I know from my time at Research Triangle Laboratories, almost three decades ago, that not all of the modifications to the method are ever mentioned in a report or any other documentation, such as the addition of a second trap within the recovery system to allow the NMOC from the original trap to be transferred to the second trap during the CO2 flush. Even the small variations such as this can cause problems if you do not compare the results to the standard method specifications. The cumulative effect of small changes is exactly what I fought in setting up our systems to get back to what the method stated, but with better QA/QC where ever possible. Every one of the changes were discussed with someone at the EMC and compared to an unchanged system. The “new” and better column sets looked great until they were compared to the original set and failed. The cleaning of the trap and doing a QC analysis at a higher temperature than the recovery sounded great and it was. The difference in the two was the confirmation of the benefit was evident in the latter case and the failure of the columns was documented in the former through that comparison process. Other modifications, such as the use of dual traps during sampling, which were an approved modification are also not specifically mentioned in the comments on the report. The report generally does have the both of the trap identifications listed on the COC and on the data sheets for the individual samples, but it does require them to be sought rather than being brought to the attention to the reader of the report.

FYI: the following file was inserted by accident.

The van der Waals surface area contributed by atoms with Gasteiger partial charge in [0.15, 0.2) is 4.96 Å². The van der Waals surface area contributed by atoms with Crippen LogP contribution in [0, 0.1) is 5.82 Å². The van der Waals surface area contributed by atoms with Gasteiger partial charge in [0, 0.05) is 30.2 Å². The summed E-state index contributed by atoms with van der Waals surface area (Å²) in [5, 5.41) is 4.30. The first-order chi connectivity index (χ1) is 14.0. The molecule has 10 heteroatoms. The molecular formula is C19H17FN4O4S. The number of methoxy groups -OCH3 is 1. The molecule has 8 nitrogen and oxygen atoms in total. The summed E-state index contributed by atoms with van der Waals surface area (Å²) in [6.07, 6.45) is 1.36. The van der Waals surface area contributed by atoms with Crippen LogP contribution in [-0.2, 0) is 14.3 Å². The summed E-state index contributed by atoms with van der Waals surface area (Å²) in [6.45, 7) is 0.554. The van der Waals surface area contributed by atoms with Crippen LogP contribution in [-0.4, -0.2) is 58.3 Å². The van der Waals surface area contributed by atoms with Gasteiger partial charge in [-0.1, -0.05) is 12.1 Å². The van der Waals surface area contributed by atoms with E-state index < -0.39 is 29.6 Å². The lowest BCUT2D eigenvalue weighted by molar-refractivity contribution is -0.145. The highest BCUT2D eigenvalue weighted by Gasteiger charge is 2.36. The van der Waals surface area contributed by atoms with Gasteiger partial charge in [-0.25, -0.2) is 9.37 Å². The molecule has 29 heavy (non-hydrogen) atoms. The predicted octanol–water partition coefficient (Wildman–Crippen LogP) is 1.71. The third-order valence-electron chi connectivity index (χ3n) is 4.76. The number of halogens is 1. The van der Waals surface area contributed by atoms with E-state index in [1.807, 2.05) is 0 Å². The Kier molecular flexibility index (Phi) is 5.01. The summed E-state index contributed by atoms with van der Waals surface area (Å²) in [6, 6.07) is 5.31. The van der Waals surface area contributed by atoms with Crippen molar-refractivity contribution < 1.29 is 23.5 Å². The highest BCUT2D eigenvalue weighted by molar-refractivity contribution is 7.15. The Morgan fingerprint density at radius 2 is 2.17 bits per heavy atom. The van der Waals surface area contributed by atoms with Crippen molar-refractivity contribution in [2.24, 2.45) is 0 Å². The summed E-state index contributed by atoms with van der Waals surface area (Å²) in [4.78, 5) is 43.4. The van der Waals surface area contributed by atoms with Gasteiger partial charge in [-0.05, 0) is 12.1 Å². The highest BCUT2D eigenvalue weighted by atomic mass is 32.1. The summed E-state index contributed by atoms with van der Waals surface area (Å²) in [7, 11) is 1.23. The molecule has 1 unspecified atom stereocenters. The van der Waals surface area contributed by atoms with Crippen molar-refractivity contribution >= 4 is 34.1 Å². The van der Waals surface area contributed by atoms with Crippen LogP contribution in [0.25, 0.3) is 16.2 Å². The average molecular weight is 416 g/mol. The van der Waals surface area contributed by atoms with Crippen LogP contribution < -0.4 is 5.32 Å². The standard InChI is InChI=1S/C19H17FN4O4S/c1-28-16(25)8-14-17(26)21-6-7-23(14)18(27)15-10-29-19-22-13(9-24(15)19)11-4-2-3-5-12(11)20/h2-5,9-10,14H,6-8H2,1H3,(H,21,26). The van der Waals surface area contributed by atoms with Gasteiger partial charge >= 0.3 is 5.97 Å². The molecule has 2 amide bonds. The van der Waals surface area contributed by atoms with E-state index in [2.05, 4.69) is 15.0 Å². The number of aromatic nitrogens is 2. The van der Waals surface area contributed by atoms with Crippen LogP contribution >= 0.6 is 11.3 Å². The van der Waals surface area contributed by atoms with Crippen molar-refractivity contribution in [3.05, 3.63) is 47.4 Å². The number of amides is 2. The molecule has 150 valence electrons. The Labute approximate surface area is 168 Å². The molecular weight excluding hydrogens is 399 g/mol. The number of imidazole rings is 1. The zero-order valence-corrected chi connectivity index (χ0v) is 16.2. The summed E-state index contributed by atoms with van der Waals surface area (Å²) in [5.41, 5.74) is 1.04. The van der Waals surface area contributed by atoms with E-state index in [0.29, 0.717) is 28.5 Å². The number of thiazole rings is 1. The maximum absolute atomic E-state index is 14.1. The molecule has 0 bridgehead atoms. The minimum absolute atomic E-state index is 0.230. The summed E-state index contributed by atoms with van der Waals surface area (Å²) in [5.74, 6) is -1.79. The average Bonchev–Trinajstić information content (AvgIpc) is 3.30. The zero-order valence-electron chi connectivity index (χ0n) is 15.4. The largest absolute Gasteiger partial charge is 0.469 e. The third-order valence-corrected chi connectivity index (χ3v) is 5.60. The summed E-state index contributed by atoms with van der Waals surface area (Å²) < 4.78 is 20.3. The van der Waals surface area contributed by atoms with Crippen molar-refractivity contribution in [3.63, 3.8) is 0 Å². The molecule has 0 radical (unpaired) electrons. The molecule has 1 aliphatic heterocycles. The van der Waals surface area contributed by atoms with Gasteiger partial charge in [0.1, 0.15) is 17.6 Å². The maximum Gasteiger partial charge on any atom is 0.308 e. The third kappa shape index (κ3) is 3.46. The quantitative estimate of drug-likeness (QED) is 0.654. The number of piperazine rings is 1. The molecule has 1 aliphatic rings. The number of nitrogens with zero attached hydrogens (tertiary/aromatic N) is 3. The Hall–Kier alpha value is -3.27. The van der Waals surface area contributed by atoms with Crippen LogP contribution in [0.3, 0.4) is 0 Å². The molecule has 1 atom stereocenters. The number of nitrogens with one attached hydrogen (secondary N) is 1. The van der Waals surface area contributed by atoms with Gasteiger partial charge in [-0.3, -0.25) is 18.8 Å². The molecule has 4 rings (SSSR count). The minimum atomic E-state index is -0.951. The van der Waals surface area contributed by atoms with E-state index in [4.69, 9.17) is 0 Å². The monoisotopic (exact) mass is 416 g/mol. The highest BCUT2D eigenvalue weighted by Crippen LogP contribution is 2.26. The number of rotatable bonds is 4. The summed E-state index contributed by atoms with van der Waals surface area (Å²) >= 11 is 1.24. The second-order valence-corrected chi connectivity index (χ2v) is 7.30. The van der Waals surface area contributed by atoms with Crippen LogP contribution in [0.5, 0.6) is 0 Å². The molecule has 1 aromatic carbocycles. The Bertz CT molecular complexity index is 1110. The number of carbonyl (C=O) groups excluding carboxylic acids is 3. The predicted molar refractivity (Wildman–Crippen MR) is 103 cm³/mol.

While it seems there is nothing that would force any of the prior data to be invalidated, as far as my limited investigation has found, it should create a higher level of review for future compliance testing. There have been some changes over the period in question which complicates any data mining for a single point comparison. There have been issues with trap recovery temperatures, which I believe have also been resolved and will be correctly monitored in the future. The console designs have some clear modifications based on the information available and may have more significant variations once a complete review is completed on them. The known modification to the filter and housing would not be expected to be a problem requiring a repeat of prior testing, which was also the determination when the Nutech console problem was initially discovered, but if other issues are uncovered the combination of them all may change that view. Nothing I have found is limited to only asphalt plants, so other sources such as printing and coating operations may also be impacted. Nor were these issues contained within any single state. These issues are applicable in all of the states just as it includes all of the industries which use Method 25 for compliance testing. Is it a critical issue from a science perspective? Probably not, but there may be additional problems with some sources. Is it a problem for a proscriptive method such as Method 25? Yes, it would give a reason for any group to question the validity of the results especially if any other modifications are uncovered in the investigation process.


Prior versions of the newsletters can be found on our website here:




Wayne Stollings

Triangle Environmental Services, Inc.




P.O. Box 13294 122 US Hwy 70 E

Research Triangle Park, NC 27709 Hillsborough, NC 27278

(919) 361-2890 (800) 367-4862 Fax: (919) 361-3474